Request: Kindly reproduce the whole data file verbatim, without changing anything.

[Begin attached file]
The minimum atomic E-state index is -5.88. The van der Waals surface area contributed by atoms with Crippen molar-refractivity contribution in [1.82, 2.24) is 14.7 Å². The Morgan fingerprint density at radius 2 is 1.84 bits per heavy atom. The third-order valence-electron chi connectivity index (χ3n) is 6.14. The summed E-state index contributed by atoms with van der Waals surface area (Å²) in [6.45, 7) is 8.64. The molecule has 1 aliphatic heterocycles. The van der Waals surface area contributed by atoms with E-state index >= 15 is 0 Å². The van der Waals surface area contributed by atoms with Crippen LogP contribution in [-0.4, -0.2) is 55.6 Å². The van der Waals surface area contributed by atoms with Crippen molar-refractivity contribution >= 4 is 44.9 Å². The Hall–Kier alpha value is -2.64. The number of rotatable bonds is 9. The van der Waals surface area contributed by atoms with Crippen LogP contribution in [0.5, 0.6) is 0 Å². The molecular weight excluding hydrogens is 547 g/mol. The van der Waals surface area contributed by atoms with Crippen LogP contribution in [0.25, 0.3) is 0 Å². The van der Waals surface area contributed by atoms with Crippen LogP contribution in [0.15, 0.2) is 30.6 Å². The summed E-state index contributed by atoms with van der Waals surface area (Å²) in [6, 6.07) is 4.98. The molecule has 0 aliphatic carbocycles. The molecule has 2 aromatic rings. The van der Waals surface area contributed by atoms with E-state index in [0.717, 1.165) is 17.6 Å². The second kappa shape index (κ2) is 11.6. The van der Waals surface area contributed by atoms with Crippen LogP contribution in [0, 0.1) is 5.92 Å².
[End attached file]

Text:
The minimum atomic E-state index is -5.88. The van der Waals surface area contributed by atoms with Crippen molar-refractivity contribution in [1.82, 2.24) is 14.7 Å². The Morgan fingerprint density at radius 2 is 1.84 bits per heavy atom. The third-order valence-electron chi connectivity index (χ3n) is 6.14. The summed E-state index contributed by atoms with van der Waals surface area (Å²) in [6.45, 7) is 8.64. The molecule has 1 aliphatic heterocycles. The van der Waals surface area contributed by atoms with E-state index >= 15 is 0 Å². The van der Waals surface area contributed by atoms with Crippen LogP contribution in [-0.4, -0.2) is 55.6 Å². The van der Waals surface area contributed by atoms with Crippen molar-refractivity contribution >= 4 is 44.9 Å². The Hall–Kier alpha value is -2.64. The number of rotatable bonds is 9. The van der Waals surface area contributed by atoms with Crippen LogP contribution in [0.5, 0.6) is 0 Å². The molecular weight excluding hydrogens is 547 g/mol. The van der Waals surface area contributed by atoms with Crippen LogP contribution in [0.25, 0.3) is 0 Å². The van der Waals surface area contributed by atoms with Crippen LogP contribution in [0.15, 0.2) is 30.6 Å². The summed E-state index contributed by atoms with van der Waals surface area (Å²) in [6, 6.07) is 4.98. The molecule has 0 aliphatic carbocycles. The molecule has 2 aromatic rings. The van der Waals surface area contributed by atoms with E-state index in [0.717, 1.165) is 17.6 Å². The second kappa shape index (κ2) is 11.6. The van der Waals surface area contributed by atoms with Crippen LogP contribution in [0, 0.1) is 5.92 Å².